We know probiotics are good for our dogs, but you may ask, “Can a dog overdose on probiotics?” Great question, and we’ve got the answer.
At Bernie’s Best, we believe a better diet leads to a better life. We also believe that starts with the best dog gut health your dog can have and probiotics play a HUGE role in that.
But is more of a good thing better? Can a dog overdose on probiotics?
What do probiotics do for dogs?
Probiotics are bacteria–the good kind. They’re the good bacteria that help modulate your dog’s immune system. They produce short-chain fatty acids, which is important because they help crowd out harmful bacteria that want to take over your dog’s gut.Probiotics can also help your dog deal with digestive symptoms like diarrhea, leaky gut, constipation, irritable bowel, stinky gas, allergies, anxiety, bad breath and so much more! Science just keeps finding how probiotics help dogs, reiterating how daily dog probiotic supplementation may help their immune system and overall health. Even though your dog’s body maintains a microbiome for helpful bacteria to grow, sometimes things like sickness, medicines and even diet can mess their gut balance off, and probiotics help bring that balance back while also helping strengthen their immunity by aiding in digestion and maximizing nutrient absorption.
How should dogs take probiotics?
Probiotics can help with different digestive issues in dogs, but there are a few bacteria that are better suited for dog guts. There are tons of different probiotic strains that may be of benefit, but some definitely benefit dogs more than others.
Bacillus coagulans is one of the strains that we use in Perfect Poop. It’s an effective bacterial strain that can help battle many different digestive problems–things like antibiotic-induced disruption, IBS, giardia or more. Bacillus subtilis strains also work on digestive conditions, and both strains are hardy, spore-forming bacteria. That means they have a better chance of withstanding the harsh acids and digestive juices of your dog’s digestive tract and once they get where they’re going, they’ll form more and more spores to create a thriving colony of beneficial colon warriors.
Probiotics for dogs are often available in powder, capsules and liquid, but that’s one thing that sets Perfect Poop apart–ours are in delicious bits that are easy to put on and easier (and more delicious) for your dog to eat right along with his meal. No mess of powder or liquid and a great taste that makes sure your dog enjoys every bite.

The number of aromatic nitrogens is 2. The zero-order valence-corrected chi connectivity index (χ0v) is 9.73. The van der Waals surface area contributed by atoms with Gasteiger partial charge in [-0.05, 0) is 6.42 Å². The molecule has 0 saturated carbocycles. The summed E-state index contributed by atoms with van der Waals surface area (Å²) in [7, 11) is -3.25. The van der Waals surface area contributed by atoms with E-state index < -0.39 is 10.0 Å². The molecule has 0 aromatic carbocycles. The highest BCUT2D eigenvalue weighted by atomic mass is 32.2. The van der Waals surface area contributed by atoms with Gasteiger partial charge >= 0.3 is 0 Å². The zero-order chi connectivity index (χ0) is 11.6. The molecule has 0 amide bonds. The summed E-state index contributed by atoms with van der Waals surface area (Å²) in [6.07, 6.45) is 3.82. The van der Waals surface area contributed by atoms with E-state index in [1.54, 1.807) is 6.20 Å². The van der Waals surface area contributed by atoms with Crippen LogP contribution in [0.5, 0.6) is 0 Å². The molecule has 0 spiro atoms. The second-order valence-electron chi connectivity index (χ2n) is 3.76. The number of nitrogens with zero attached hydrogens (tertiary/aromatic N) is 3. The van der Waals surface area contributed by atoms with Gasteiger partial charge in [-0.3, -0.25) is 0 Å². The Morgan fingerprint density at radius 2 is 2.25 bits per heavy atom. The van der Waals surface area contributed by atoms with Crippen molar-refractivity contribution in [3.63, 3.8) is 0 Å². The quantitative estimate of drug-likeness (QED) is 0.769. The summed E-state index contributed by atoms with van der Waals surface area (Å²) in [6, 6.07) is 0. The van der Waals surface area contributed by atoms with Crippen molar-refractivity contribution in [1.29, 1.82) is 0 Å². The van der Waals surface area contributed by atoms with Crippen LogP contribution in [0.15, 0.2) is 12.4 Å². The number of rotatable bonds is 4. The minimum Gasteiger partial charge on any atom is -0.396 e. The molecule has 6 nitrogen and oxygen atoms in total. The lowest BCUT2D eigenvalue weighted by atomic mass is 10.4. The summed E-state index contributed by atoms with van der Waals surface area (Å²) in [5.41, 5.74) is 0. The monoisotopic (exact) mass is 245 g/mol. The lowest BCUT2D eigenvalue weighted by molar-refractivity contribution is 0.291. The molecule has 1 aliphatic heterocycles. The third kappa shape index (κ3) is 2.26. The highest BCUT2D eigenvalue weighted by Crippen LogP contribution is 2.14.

What’s the difference between prebiotics and probiotics?
Another great question–and an IMPORTANT one too, as prebiotics are what feeds your dog’s probiotics. They are a food supply for probiotics, and they’re necessary for your dog to maximize probiotic benefit. Prebiotics are found in green leafy veggies, whole grains, legumes, fruits and even mushrooms, but many dog diets lack that and prebiotic supplementation is key.
A big difference in prebiotics and probiotics is that prebiotics are hardy. They do a much better job of surviving heat, cold and stomach acids as your dog digests, and that’s important as they’re feeders for probiotics. All too often, if you’re paying for pricey probiotics but not ensuring your dog is getting enough prebiotics, you’re basically paying for those probiotics to die off without ever even making it to your dog’s gut and helping him.
Perfect Poop has inulin and XOS (found in miscanthus grass) sources of prebiotics and these help feed the good bacteria in your dog’s gut. The small intestine can’t break them down, so supplementation helps ensure probiotics are well nourished and thriving.
Dosing of dog probiotics
When you start supplementing dog probiotics, it’s not uncommon for your dog to have some changes. You may notice they pass gas more, poop a bit more and even eat a bit less (good fiber will make them feel full with each meal).
Another major reason Bernie’s Perfect Poop was created was because we know figuring out the right dog probiotic dosage and delivery can be a pain. Formulating both of our recipes with correct dosages in mind, Bernie’s Perfect Poop bits make it easy to give your dog a safe and effective dosage of probiotics.
Can my dog overdose from probiotics?
Obviously, if you’re ever concerned about supplementing dosages of anything, checking with your vet is a good idea.
That said, it’s very uncommon and near impossible to ‘overdose’ on dog probiotics. Will you maybe see more farts and poops? Sure.
But another big issue is that you’re simply wasting money. Giving your dog probiotics that aren’t able to withstand his harsh digestive environment or aren’t as effective strains as others is basically giving him money to poop out.
Which is exactly what will happen if you ‘overdose’ dog probiotics. He’ll likely poop out what his body doesn’t use, and that may cause some extra gas and even diarrhea, but it shouldn’t be more than that. If you feel your dog has ever had too much of something and is suffering as a result, it’s always recommended you consult your vet.